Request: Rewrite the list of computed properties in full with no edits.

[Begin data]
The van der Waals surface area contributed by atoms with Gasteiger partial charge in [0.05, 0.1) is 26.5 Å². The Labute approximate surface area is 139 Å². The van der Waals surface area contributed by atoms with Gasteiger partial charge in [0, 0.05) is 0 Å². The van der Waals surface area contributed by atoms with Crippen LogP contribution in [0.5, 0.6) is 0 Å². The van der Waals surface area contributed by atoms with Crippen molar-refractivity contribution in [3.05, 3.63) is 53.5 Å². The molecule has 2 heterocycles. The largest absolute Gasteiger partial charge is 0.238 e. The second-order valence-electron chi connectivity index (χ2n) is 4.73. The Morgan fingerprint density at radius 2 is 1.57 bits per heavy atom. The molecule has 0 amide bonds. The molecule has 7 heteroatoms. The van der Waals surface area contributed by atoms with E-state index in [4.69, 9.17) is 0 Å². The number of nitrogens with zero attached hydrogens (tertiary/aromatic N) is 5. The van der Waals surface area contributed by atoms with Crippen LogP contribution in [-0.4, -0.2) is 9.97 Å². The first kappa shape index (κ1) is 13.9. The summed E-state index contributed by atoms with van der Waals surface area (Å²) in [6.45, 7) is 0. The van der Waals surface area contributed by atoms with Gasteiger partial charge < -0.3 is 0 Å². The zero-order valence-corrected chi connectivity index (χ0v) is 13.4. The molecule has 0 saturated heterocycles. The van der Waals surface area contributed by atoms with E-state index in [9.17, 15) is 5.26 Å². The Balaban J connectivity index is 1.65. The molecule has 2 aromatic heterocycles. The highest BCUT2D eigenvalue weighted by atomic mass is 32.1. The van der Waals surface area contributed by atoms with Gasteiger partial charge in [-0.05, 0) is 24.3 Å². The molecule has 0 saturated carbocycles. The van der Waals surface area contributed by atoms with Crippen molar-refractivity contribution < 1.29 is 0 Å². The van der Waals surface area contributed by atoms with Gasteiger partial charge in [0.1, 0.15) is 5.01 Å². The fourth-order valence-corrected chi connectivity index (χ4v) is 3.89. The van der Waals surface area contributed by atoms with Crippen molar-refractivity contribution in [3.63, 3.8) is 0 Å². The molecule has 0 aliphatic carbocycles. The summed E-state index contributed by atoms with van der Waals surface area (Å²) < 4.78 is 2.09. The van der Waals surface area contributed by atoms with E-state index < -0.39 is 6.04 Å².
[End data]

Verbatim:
The van der Waals surface area contributed by atoms with Gasteiger partial charge in [0.05, 0.1) is 26.5 Å². The Labute approximate surface area is 139 Å². The van der Waals surface area contributed by atoms with Gasteiger partial charge in [0, 0.05) is 0 Å². The van der Waals surface area contributed by atoms with Crippen LogP contribution in [0.5, 0.6) is 0 Å². The van der Waals surface area contributed by atoms with Crippen molar-refractivity contribution in [3.05, 3.63) is 53.5 Å². The molecule has 2 heterocycles. The largest absolute Gasteiger partial charge is 0.238 e. The second-order valence-electron chi connectivity index (χ2n) is 4.73. The Morgan fingerprint density at radius 2 is 1.57 bits per heavy atom. The molecule has 0 amide bonds. The molecule has 7 heteroatoms. The van der Waals surface area contributed by atoms with E-state index in [4.69, 9.17) is 0 Å². The number of nitrogens with zero attached hydrogens (tertiary/aromatic N) is 5. The van der Waals surface area contributed by atoms with Crippen LogP contribution in [-0.4, -0.2) is 9.97 Å². The first kappa shape index (κ1) is 13.9. The summed E-state index contributed by atoms with van der Waals surface area (Å²) in [6.45, 7) is 0. The van der Waals surface area contributed by atoms with Gasteiger partial charge < -0.3 is 0 Å². The zero-order valence-corrected chi connectivity index (χ0v) is 13.4. The molecule has 0 saturated heterocycles. The van der Waals surface area contributed by atoms with E-state index in [9.17, 15) is 5.26 Å². The Balaban J connectivity index is 1.65. The molecule has 2 aromatic heterocycles. The highest BCUT2D eigenvalue weighted by atomic mass is 32.1. The van der Waals surface area contributed by atoms with Gasteiger partial charge in [-0.05, 0) is 24.3 Å². The molecule has 0 saturated carbocycles. The van der Waals surface area contributed by atoms with Crippen molar-refractivity contribution < 1.29 is 0 Å². The van der Waals surface area contributed by atoms with Gasteiger partial charge in [0.1, 0.15) is 5.01 Å². The fourth-order valence-corrected chi connectivity index (χ4v) is 3.89. The van der Waals surface area contributed by atoms with Crippen molar-refractivity contribution in [3.63, 3.8) is 0 Å². The molecule has 0 aliphatic carbocycles. The summed E-state index contributed by atoms with van der Waals surface area (Å²) < 4.78 is 2.09. The van der Waals surface area contributed by atoms with E-state index < -0.39 is 6.04 Å².